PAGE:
Fostering Homeless Youth
Lauri Burns grew up in New York as a victim of child abuse. At 14, she was committed to a mental institution where she was tied to a bed in a straightjacket and drugged. She spent 10 years bouncing between juvenile hall and foster homes, and by the age of 19, she had become a heroin addict and street prostitute.
That’s all ancient history.
Now 48, Burns is a corporate executive, a foster mother to 30 foster children and founder of The Teen Project, a nonprofit for homeless youth.
Her street outreach program in Orange County helps more than 200 kids a year and partners with shelters throughout the nation, including many locations in Marin County, San Francisco and the South Bay.
The author of Punished for Purpose: From Out of the Darkness Came a Powerful Healing Light (2010, Savannah Star), Burns spoke with us by phone from her home in Orange County.
She can be reached at 888-4TEENHOME or via her website at www.theteenproject.com/.
Q: You’re called the Teen Whisperer. Why?
A: I love teens. If I had 20 rooms, I’d fill them all with teenagers. And after having raised 30 of them, I’m pretty good. I always start with love and acceptance and agreed-upon rules via a contract and whatever happens from that point forward, we can blame it on the contract.
Q: Tell me about the contract.
A: Whenever a new teenager comes into the house, they have to sign a contract agreeing that they’ll be home by 9 every night and other simple rules. I put in consequences, so we don’t even have to discuss it. So when a child walks in at 9:30, I say, “Oh my God, I don’t believe you missed the 9 o’clock curfew!” Then, I’m empathetic. “Now you have to miss that party. I feel so bad.”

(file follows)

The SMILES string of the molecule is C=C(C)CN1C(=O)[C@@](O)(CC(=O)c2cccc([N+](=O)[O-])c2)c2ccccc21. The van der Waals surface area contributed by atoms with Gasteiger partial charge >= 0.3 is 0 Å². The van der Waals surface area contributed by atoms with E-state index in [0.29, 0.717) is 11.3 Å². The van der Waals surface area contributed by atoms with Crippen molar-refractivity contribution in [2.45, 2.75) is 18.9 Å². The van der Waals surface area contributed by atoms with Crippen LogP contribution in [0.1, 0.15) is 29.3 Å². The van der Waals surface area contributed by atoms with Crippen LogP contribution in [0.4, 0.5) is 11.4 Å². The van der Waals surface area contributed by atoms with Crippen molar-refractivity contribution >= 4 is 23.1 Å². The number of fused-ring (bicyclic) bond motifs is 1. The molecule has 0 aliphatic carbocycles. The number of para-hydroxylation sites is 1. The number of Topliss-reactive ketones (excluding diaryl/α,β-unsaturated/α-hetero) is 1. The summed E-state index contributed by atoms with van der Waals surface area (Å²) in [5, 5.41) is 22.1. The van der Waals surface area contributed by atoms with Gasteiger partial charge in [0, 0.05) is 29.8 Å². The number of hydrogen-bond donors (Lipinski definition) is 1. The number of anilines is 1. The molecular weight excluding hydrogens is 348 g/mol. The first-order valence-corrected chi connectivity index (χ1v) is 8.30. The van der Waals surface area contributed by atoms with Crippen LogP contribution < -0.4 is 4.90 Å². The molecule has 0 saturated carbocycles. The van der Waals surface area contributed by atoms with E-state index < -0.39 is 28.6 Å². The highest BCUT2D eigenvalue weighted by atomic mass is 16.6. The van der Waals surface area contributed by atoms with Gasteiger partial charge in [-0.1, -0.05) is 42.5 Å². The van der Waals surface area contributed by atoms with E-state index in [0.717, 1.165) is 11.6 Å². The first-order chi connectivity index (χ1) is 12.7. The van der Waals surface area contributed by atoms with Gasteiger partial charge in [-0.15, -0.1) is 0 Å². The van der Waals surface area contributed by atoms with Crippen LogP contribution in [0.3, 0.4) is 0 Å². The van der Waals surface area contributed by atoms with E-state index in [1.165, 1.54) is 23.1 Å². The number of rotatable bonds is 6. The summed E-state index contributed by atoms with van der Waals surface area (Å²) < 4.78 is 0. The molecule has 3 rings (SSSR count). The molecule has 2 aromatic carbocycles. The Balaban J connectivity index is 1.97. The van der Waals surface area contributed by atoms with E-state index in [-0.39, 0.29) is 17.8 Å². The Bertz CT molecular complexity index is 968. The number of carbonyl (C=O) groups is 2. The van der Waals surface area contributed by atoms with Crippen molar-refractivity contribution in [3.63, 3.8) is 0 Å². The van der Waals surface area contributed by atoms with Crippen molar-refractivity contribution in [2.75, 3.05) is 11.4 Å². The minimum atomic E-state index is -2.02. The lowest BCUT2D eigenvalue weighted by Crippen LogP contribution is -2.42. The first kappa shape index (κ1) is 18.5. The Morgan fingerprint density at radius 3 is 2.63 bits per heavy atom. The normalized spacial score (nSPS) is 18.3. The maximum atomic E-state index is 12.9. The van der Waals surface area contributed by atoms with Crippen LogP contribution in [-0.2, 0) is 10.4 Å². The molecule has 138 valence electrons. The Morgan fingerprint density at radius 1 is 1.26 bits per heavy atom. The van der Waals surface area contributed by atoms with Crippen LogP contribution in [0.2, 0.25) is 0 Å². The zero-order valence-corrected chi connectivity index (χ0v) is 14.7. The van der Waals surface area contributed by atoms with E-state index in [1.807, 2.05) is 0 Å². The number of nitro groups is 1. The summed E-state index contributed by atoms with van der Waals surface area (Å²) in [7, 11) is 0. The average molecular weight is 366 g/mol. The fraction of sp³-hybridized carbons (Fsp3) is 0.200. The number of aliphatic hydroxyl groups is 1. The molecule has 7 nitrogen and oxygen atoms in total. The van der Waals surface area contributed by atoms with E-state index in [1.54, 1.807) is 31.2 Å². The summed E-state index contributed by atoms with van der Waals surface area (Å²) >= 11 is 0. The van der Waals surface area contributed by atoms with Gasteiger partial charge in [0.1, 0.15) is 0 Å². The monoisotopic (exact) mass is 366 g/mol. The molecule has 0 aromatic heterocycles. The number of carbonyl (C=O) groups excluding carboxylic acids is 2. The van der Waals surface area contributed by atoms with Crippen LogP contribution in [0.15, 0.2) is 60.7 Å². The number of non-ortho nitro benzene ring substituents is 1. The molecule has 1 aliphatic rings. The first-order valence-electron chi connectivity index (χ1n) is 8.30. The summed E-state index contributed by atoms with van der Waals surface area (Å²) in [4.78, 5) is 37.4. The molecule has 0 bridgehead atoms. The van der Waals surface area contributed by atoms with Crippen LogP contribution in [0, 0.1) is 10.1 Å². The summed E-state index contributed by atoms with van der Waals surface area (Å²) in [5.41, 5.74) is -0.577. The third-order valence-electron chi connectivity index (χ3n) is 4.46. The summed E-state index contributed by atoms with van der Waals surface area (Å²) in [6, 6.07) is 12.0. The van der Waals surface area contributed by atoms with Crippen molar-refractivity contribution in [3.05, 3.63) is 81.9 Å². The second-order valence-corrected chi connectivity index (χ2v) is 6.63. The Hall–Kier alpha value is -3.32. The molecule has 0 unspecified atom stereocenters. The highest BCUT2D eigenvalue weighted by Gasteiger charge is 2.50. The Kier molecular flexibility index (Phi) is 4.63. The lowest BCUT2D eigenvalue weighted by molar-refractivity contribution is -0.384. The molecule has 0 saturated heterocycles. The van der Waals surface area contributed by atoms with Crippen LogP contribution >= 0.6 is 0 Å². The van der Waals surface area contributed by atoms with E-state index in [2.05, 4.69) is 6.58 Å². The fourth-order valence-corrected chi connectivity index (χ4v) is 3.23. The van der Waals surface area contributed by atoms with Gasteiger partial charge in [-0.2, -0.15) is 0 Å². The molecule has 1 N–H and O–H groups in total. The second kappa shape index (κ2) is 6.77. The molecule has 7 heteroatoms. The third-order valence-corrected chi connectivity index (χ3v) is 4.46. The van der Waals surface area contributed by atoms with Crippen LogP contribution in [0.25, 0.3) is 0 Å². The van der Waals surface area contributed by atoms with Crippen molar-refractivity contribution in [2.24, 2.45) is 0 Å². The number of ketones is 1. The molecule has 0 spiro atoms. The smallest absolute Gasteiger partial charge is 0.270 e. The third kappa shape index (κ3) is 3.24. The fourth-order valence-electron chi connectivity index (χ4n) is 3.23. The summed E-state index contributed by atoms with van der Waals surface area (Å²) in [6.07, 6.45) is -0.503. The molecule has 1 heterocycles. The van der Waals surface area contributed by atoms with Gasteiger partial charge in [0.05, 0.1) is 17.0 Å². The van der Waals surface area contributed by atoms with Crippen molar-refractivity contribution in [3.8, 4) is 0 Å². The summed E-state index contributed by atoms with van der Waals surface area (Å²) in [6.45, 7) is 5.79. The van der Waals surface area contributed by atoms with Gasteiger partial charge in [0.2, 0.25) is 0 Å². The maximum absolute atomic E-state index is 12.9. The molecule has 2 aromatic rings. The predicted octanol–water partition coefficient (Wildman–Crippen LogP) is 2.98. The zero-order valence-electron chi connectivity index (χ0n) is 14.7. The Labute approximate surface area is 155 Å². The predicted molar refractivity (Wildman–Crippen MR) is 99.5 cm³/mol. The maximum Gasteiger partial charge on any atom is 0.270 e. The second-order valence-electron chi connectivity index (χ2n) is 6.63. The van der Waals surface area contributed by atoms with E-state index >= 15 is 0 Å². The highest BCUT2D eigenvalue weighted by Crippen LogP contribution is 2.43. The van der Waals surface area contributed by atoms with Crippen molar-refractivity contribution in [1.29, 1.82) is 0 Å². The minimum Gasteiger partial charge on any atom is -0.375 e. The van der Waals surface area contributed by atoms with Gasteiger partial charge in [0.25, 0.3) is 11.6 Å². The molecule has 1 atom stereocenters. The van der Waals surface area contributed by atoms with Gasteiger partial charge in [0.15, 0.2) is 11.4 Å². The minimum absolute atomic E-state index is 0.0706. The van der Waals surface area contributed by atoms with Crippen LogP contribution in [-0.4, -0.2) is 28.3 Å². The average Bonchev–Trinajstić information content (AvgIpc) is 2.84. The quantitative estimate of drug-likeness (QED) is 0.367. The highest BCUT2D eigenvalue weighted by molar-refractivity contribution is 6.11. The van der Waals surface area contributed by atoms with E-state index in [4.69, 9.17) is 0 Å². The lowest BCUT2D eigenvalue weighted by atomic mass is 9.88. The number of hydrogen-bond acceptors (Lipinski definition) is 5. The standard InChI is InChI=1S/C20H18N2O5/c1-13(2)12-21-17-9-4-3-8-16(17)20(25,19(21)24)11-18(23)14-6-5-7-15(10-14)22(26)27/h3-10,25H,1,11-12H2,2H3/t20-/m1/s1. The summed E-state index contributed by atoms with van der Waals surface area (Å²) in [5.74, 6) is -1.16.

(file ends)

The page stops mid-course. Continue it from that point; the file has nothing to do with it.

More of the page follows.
Q: And you get away with that?
A: Excuses are cute and sometimes funny, but they don’t change the contract. Besides, every contract I write has something in it for them.
Q: Such as?
A: If you come in at 9 every night, I’ll change your curfew to 10. I also pay them for grades. We start with $20 for an A, $15 for B, $5 for C and nothing for D or F. That’s how the world works. If we don’t do a good job, we don’t get a raise.
Teens like power and hate when we dictate. They are tuned into WIIFM (What’s in it for me?).
&pagebreaking&Q: How many kids do you have living with you?
A: Four. One is still in foster care; she’s16. One is 19 and just completed foster care. Her mom died of cancer and she lost a lot of school while taking care of her. I have an 18-year-old who was sold into sex trafficking; she was in a teen house, but she needs more nurturing. Plus, I have a girl who graduated out of foster care – she’s 25 – who’s going to school to become a doctor.
Q: It sounds like most of them have already exited the system.
A: There are 25,000 kids released out of foster care every year. Some states allow them to age out at 21. [In California, they exit at age 18.] California has passed AB12 [California Fostering Connections to Success Act, which makes federal funds available until youths turn 21], but it will not be in full force until 2013.
Foster kids are being dumped on the street with nowhere to go. Of all the kids exiting the system, only 3 percent go on to college. Three times that amount go to jail.
Q: Was your daughter ever jealous of all these others kids?
A: I got my first foster child when she was 15, and they fought about everything. If one got a Sprite and the other got a Dr Pepper, they’d have the biggest fight. I think she sometimes felt like she didn’t have enough of me, but that’s changed. She is 29, a social worker in New York and we have a great relationship.
Sara Solovitch is an associate editor at Bay Area Parent.